Bearded dragons live in the arid, rocky, semi-desert regions and arid open woodlands. They are adept climbers, spending time on branches and in bushes, even found on fence posts when living near human habitation. They also bask on rocks and exposed branches in the mornings and afternoons.
These diurnal lizards are omnivores, voracious eaters of invertebrates and small vertebrates alike. They also forage for soft plant matter, including greens, fruits, and flowers. Like most desert dwellers, beardeds spend the hottest part of the day in underground burrows and are well adapted to the cool desert nights.
The bearded's blunt arrow-shaped head is typical of the agamids. The scales along the skin of the throat and the side of the head have specialized into spiny points. The scales along the sides of their bodies also carry these pointy extensions. When threatened, the dragons flatten out their bodies, making themselves look wider. The "beard" in the dragon's name comes from its flared-out throat, done to scare off conspecifics and potential predators. This threatening vision is enhanced by a gaping mouth. Such behavior is rarely seen in captivity, however, as these lizards adapt so well to their human caretakers. The most one usually sees is a flattening of the body and a small flare to the black "beard."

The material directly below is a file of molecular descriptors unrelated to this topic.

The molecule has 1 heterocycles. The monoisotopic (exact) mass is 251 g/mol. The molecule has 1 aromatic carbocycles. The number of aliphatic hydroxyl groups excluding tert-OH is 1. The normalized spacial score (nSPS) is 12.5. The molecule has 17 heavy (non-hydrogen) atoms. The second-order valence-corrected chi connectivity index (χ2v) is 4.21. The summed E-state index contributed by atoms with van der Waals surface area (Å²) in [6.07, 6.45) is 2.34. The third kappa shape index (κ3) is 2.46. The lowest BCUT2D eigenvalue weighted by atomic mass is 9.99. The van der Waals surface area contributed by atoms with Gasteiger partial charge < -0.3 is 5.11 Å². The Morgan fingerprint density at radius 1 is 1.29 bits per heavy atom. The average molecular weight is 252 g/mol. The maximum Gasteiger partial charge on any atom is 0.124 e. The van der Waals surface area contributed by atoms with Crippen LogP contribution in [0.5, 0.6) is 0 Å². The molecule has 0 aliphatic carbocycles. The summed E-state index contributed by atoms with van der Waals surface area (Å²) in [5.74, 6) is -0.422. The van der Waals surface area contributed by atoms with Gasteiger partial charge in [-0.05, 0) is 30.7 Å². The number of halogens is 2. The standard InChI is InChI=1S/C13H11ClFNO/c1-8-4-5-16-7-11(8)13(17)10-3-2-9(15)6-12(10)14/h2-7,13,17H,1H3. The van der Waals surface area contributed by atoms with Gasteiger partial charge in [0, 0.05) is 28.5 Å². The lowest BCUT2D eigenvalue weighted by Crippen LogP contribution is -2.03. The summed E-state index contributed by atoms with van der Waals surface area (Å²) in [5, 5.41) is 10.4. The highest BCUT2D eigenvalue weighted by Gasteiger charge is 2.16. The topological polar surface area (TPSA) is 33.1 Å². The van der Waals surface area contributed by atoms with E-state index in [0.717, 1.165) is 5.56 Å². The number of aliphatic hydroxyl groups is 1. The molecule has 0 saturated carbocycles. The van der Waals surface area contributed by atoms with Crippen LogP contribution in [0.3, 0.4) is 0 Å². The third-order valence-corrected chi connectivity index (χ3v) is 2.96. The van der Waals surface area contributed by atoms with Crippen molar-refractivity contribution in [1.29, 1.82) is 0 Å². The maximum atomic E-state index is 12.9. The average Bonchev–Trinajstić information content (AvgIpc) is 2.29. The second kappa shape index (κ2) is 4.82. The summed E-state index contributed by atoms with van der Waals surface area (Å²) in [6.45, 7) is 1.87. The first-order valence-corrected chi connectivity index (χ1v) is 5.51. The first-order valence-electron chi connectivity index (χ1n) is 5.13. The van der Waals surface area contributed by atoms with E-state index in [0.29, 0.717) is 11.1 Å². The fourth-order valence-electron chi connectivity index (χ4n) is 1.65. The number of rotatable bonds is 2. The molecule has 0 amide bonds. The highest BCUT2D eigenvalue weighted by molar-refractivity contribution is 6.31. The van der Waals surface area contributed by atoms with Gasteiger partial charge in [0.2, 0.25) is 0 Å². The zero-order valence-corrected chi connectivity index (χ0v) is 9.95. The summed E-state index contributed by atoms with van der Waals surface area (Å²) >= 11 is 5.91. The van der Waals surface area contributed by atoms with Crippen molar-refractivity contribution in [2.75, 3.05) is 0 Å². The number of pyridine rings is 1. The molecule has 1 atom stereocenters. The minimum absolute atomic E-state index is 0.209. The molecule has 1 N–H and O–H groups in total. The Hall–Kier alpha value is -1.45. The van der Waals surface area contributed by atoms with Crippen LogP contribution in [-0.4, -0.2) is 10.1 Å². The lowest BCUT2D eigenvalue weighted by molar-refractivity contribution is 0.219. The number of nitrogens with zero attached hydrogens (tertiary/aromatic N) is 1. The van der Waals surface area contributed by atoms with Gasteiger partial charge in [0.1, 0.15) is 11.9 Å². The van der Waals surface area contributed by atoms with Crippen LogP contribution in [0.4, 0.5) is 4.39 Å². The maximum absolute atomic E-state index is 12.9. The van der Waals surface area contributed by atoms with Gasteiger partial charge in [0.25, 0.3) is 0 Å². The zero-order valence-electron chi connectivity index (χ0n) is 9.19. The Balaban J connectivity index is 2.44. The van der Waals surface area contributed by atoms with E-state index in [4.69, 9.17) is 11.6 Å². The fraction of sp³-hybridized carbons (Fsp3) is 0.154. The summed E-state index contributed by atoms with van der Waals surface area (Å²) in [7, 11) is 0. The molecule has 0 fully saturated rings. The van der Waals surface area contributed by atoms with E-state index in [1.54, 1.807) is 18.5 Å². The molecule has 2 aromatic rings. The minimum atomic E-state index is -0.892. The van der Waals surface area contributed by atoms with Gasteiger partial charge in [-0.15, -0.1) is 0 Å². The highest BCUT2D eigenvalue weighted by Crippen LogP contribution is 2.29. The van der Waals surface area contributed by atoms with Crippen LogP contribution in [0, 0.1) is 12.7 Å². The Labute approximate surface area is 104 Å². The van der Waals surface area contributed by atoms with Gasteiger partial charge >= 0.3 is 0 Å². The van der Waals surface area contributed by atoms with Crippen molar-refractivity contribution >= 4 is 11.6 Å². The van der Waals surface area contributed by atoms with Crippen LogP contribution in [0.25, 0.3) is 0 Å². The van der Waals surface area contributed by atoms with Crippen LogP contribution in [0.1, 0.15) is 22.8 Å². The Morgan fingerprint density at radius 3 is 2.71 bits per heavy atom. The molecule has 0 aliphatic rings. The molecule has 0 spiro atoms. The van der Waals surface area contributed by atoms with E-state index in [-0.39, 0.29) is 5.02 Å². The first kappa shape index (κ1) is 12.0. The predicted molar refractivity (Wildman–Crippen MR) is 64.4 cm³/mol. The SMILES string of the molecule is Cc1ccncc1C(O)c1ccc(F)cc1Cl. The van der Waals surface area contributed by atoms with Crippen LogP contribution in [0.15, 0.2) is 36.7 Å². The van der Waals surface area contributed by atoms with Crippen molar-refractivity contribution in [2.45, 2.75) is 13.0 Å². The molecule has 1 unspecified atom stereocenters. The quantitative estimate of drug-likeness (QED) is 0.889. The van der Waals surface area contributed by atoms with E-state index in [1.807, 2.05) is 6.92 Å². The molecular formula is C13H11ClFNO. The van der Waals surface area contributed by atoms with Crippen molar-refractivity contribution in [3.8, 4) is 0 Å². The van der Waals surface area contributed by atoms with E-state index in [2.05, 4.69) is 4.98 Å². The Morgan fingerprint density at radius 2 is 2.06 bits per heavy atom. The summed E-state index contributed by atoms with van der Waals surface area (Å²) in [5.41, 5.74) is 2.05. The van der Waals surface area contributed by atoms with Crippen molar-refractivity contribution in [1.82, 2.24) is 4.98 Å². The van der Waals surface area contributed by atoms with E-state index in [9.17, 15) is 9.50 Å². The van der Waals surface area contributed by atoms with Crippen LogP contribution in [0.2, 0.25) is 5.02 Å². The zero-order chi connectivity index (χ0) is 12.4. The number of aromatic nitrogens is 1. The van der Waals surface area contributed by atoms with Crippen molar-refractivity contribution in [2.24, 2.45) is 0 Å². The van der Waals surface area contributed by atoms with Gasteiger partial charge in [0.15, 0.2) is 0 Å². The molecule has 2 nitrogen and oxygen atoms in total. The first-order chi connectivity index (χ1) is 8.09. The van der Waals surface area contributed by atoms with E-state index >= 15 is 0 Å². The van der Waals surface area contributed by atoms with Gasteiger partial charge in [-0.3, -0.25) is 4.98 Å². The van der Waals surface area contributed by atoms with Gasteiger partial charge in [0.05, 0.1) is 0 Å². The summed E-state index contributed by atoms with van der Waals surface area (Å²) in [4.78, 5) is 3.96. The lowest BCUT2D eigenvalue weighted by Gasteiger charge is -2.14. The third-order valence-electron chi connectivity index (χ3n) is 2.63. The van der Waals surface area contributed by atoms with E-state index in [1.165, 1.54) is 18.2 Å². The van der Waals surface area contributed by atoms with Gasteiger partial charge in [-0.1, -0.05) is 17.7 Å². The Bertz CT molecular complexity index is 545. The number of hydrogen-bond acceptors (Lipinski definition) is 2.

Dragons are social animals, which is one of the reasons they are engaging and interested in their surroundings in captivity. They frequently become very secure in their environment and soon stop displaying their beard. The young especially perform a distinctive "wave" as a way of communicating nonaggression. Beardeds also use their tongue to check out their environment.